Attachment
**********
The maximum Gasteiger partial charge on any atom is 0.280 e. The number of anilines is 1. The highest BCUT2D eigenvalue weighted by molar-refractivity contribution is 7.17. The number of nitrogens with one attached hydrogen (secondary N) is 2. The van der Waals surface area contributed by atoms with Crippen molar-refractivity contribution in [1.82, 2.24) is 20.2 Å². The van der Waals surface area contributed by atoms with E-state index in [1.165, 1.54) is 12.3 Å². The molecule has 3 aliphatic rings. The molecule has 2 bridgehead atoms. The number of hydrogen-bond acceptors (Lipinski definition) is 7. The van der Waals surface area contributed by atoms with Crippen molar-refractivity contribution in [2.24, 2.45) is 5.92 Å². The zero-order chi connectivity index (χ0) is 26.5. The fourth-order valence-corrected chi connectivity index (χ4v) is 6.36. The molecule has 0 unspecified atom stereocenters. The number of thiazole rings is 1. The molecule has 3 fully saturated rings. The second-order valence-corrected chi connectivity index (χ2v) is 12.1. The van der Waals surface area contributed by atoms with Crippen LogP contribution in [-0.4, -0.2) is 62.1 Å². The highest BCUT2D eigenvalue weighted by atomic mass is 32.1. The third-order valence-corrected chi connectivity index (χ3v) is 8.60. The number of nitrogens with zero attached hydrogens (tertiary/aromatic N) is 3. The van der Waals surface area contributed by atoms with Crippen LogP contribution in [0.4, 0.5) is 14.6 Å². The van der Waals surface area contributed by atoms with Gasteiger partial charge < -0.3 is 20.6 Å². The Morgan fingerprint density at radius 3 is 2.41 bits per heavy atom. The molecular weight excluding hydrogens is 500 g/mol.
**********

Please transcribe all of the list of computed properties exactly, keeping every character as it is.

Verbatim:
The maximum Gasteiger partial charge on any atom is 0.280 e. The number of anilines is 1. The highest BCUT2D eigenvalue weighted by molar-refractivity contribution is 7.17. The number of nitrogens with one attached hydrogen (secondary N) is 2. The van der Waals surface area contributed by atoms with Crippen molar-refractivity contribution in [1.82, 2.24) is 20.2 Å². The van der Waals surface area contributed by atoms with E-state index in [1.165, 1.54) is 12.3 Å². The molecule has 3 aliphatic rings. The molecule has 2 bridgehead atoms. The number of hydrogen-bond acceptors (Lipinski definition) is 7. The van der Waals surface area contributed by atoms with Crippen molar-refractivity contribution in [2.24, 2.45) is 5.92 Å². The zero-order chi connectivity index (χ0) is 26.5. The fourth-order valence-corrected chi connectivity index (χ4v) is 6.36. The molecule has 0 unspecified atom stereocenters. The number of thiazole rings is 1. The molecule has 3 fully saturated rings. The second-order valence-corrected chi connectivity index (χ2v) is 12.1. The van der Waals surface area contributed by atoms with Crippen LogP contribution in [-0.4, -0.2) is 62.1 Å². The highest BCUT2D eigenvalue weighted by atomic mass is 32.1. The third-order valence-corrected chi connectivity index (χ3v) is 8.60. The number of nitrogens with zero attached hydrogens (tertiary/aromatic N) is 3. The van der Waals surface area contributed by atoms with Crippen LogP contribution in [0.4, 0.5) is 14.6 Å². The van der Waals surface area contributed by atoms with Gasteiger partial charge < -0.3 is 20.6 Å². The Morgan fingerprint density at radius 3 is 2.41 bits per heavy atom. The molecular weight excluding hydrogens is 500 g/mol.